Who won the Kramnik vs. Leko match?
Who really wins a drawn world championship match?
This is an interesting question to ponder. Of
cause the champion keeps his title and should be somewhat happy. But it
has to leave a bitter taste in the championís mouth. A tied match means
the champion isnít the best any more. His title is a bit tarnished. True
he should be happy to retrain his title. As far as a challenger, he should
be happy that he showed he was the championís equal. But with chess and
boxing, the challenger must take the title from the champion. The
challenger's mission was not accomplished. I think to determine who
really came out the winner, you must look into the future, or how the
players do after the drawn title match. For a young challenger, a drawn
match can build character and experience. It can lift the player to new
heights. It can give the player hope for the future.
Since 1950, there have been two examples of first time
challengers tying matches for the world championship. In 1950 it was David
Bronstein, who as challenger, would draw his match against then world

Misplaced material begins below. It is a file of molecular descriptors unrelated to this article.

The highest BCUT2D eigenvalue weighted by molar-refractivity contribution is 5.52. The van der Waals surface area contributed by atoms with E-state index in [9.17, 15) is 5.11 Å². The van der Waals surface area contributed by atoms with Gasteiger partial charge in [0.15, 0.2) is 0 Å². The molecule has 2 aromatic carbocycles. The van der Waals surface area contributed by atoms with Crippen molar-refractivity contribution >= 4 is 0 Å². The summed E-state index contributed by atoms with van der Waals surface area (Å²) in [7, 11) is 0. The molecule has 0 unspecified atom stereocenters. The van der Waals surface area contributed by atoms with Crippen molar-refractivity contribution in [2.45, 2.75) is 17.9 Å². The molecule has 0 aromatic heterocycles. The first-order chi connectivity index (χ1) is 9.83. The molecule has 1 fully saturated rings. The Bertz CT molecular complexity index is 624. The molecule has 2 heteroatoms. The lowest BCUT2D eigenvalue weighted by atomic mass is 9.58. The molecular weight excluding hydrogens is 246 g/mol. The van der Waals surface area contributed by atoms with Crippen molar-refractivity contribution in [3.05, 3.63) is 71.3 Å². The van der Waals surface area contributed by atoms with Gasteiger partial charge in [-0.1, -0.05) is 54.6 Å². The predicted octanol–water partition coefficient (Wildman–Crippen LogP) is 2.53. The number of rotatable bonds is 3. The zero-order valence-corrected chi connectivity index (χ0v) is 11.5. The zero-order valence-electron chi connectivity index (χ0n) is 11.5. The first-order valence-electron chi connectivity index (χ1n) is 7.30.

champion Mikhail Botvinnik. With next to last game heroics,
able to tie and save his title. Bronstein never challenged for the world
Vassily Smyslov challenged for the world championship in 1948,
however he did not play a match against a defending champion. The
1948 championship was a tournament of challengers. It was held to find a
new champion to replace the late Alexander Alekhine. Mikhail Botvinnik won
the tournament and became the 6th world champion. In 1954 Vassily Smyslov
challenged the champion for the title. By winning two of the last 5
games, Vassily Smyslov performed last minute heroics to tie the match with
then world champion Mikhail Botvinnik. Smyslov became a stronger player
after that match and would again challenge for the title in 1957.
Smyslov was clearly energized by his experience. It showed in his
tournament play after the drawn match. He put in two top performances at